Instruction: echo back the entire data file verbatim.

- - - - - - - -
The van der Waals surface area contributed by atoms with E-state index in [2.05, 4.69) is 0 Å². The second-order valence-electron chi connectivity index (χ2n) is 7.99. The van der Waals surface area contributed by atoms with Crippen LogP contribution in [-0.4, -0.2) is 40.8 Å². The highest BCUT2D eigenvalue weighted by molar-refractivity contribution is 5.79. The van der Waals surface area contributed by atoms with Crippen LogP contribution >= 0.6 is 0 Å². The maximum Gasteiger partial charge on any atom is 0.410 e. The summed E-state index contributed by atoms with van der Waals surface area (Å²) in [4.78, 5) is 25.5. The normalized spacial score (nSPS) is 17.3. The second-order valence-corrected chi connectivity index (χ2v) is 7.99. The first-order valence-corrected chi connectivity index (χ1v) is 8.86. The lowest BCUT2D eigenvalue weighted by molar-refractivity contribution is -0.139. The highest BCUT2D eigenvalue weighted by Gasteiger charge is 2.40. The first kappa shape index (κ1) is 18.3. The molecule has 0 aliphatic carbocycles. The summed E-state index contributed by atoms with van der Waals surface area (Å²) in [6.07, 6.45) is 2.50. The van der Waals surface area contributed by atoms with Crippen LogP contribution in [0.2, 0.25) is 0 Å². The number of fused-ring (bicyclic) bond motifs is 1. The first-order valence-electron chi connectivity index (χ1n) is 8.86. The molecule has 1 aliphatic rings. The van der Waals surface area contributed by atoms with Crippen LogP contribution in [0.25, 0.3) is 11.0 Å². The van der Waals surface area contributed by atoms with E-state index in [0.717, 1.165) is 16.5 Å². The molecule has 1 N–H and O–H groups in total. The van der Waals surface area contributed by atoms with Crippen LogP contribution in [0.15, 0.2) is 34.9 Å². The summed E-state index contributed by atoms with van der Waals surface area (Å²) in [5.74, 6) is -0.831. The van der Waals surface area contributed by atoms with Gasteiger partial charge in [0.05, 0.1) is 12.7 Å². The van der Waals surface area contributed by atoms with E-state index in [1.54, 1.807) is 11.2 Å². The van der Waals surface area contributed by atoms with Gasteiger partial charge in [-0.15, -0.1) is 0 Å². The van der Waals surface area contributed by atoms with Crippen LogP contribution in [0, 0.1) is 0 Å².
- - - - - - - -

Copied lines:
The van der Waals surface area contributed by atoms with E-state index in [2.05, 4.69) is 0 Å². The second-order valence-electron chi connectivity index (χ2n) is 7.99. The van der Waals surface area contributed by atoms with Crippen LogP contribution in [-0.4, -0.2) is 40.8 Å². The highest BCUT2D eigenvalue weighted by molar-refractivity contribution is 5.79. The van der Waals surface area contributed by atoms with Crippen LogP contribution >= 0.6 is 0 Å². The maximum Gasteiger partial charge on any atom is 0.410 e. The summed E-state index contributed by atoms with van der Waals surface area (Å²) in [4.78, 5) is 25.5. The normalized spacial score (nSPS) is 17.3. The second-order valence-corrected chi connectivity index (χ2v) is 7.99. The first-order valence-corrected chi connectivity index (χ1v) is 8.86. The lowest BCUT2D eigenvalue weighted by molar-refractivity contribution is -0.139. The highest BCUT2D eigenvalue weighted by Gasteiger charge is 2.40. The first kappa shape index (κ1) is 18.3. The molecule has 0 aliphatic carbocycles. The summed E-state index contributed by atoms with van der Waals surface area (Å²) in [6.07, 6.45) is 2.50. The van der Waals surface area contributed by atoms with Crippen LogP contribution in [0.2, 0.25) is 0 Å². The number of fused-ring (bicyclic) bond motifs is 1. The first-order valence-electron chi connectivity index (χ1n) is 8.86. The molecule has 1 aliphatic rings. The van der Waals surface area contributed by atoms with Crippen LogP contribution in [0.25, 0.3) is 11.0 Å². The van der Waals surface area contributed by atoms with E-state index in [0.717, 1.165) is 16.5 Å². The molecule has 1 N–H and O–H groups in total. The van der Waals surface area contributed by atoms with Crippen LogP contribution in [0.15, 0.2) is 34.9 Å². The summed E-state index contributed by atoms with van der Waals surface area (Å²) in [5.74, 6) is -0.831. The van der Waals surface area contributed by atoms with Gasteiger partial charge in [0.05, 0.1) is 12.7 Å². The van der Waals surface area contributed by atoms with E-state index in [1.54, 1.807) is 11.2 Å². The van der Waals surface area contributed by atoms with Gasteiger partial charge in [-0.15, -0.1) is 0 Å². The van der Waals surface area contributed by atoms with Crippen LogP contribution in [0, 0.1) is 0 Å².